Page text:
A recent study developed by researchers from Baylor College of Medicine and the Jan and Dan Duncan Neurological Research Institute at Texas Children’s Hospital, revealed that in brain cells, changes at the level of lipid metabolism can induce the generation of lipid droplets, which were found to be an indicator of the loss of neurons. The study “Glial Lipid Droplets and ROS Induced by Mitochondrial Defects Promote Neurodegeneration” was published in the prestigious journal Cell.
The researchers were able to link lipid droplet accumulation in the glia (non-neuronal cells that provide support and protection for neurons in the brain) to a sign of neurodegeneration. The team used the fruit fly as a tool to uncover the molecular mechanisms behind the loss of neurons. The fruit flies used have mutations in genes, evolutionarily conserved, that correspond to human homologs that lead to neurodegeneration; these are genes responsible for Leigh syndrome, Charcot-Marie-Tooth type 2A2 and ARSAL (autosomal recessive spastic ataxia with leukoencephalopathy). Interestingly, all these mutations disturb the proper functioning of the mitochondria, which is the organelle responsible for generating most of the energy supply of the cells.
Lipid droplets correspond to energy storage depots. They accumulate in the glia in response to defects in neurons’ mitochondria, resulting in high levels of reactive oxygen species (ROS). The accumulation of lipid droplets in glial cells occurs prior to any sign of neurodegeneration. The team, using different fruit fly models and a mouse model, found a new pathway for this accumulation via the incorrect activation of two proteins – c-Jun-N-terminal Kinase (JNK) and Sterol Regulatory Element Binding Protein (SREBP).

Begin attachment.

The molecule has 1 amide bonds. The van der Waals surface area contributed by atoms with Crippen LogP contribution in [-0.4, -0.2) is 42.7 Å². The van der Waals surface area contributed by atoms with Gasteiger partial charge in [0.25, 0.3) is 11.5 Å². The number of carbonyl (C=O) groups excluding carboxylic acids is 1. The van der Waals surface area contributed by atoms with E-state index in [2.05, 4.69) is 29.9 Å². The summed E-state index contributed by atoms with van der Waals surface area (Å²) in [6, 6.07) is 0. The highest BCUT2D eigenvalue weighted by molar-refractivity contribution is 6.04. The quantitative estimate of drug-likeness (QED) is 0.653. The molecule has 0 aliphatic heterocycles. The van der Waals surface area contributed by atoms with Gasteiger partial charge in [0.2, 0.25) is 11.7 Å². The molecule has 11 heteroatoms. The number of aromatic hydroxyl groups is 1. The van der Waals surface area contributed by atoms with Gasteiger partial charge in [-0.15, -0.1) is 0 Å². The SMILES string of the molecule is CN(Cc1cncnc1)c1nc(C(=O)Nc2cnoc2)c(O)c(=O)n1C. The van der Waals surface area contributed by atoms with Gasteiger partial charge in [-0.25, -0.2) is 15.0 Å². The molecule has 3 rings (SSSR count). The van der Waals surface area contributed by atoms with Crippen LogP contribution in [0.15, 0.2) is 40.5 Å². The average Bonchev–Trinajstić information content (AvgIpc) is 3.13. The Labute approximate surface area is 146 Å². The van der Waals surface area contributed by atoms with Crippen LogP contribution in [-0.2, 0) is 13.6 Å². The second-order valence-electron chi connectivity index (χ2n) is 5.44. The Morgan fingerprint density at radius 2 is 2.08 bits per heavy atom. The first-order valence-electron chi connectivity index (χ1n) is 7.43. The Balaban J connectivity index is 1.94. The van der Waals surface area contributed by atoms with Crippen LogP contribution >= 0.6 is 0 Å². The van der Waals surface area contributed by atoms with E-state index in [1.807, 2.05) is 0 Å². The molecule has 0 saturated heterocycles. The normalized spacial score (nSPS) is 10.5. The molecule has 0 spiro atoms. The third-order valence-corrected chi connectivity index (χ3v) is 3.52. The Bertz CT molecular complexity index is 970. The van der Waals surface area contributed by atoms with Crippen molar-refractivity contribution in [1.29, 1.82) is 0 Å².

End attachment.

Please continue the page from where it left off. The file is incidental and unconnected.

“This is the first documentation of lipid droplet accumulation in glial cell” said Liu, the first author of the study. The researchers proved that high levels of ROS in the neurons induce the synthesis of lipids and subsequently the formation of lipid droplets in the glial cells. When these lipid droplets suffer oxidative degradation (also called peroxidation) in the presence of ROS, the glia’s ability to support the neurons is compromised.
In fact, the team found that by reducing several components of this pathway, neurodegeneration could be delayed. As an example, treatment with a blood-brain-barrier penetrating antioxidant promoted a delay in the onset of neurodegeneration in both flies and mice.
“There may be a better chance to interfere with disease progression by identifying these diseases at an early stage,” said Bellen. The researchers are now focused on identifying lipid droplets in live animals prior to any sign of neurodegenerative disease.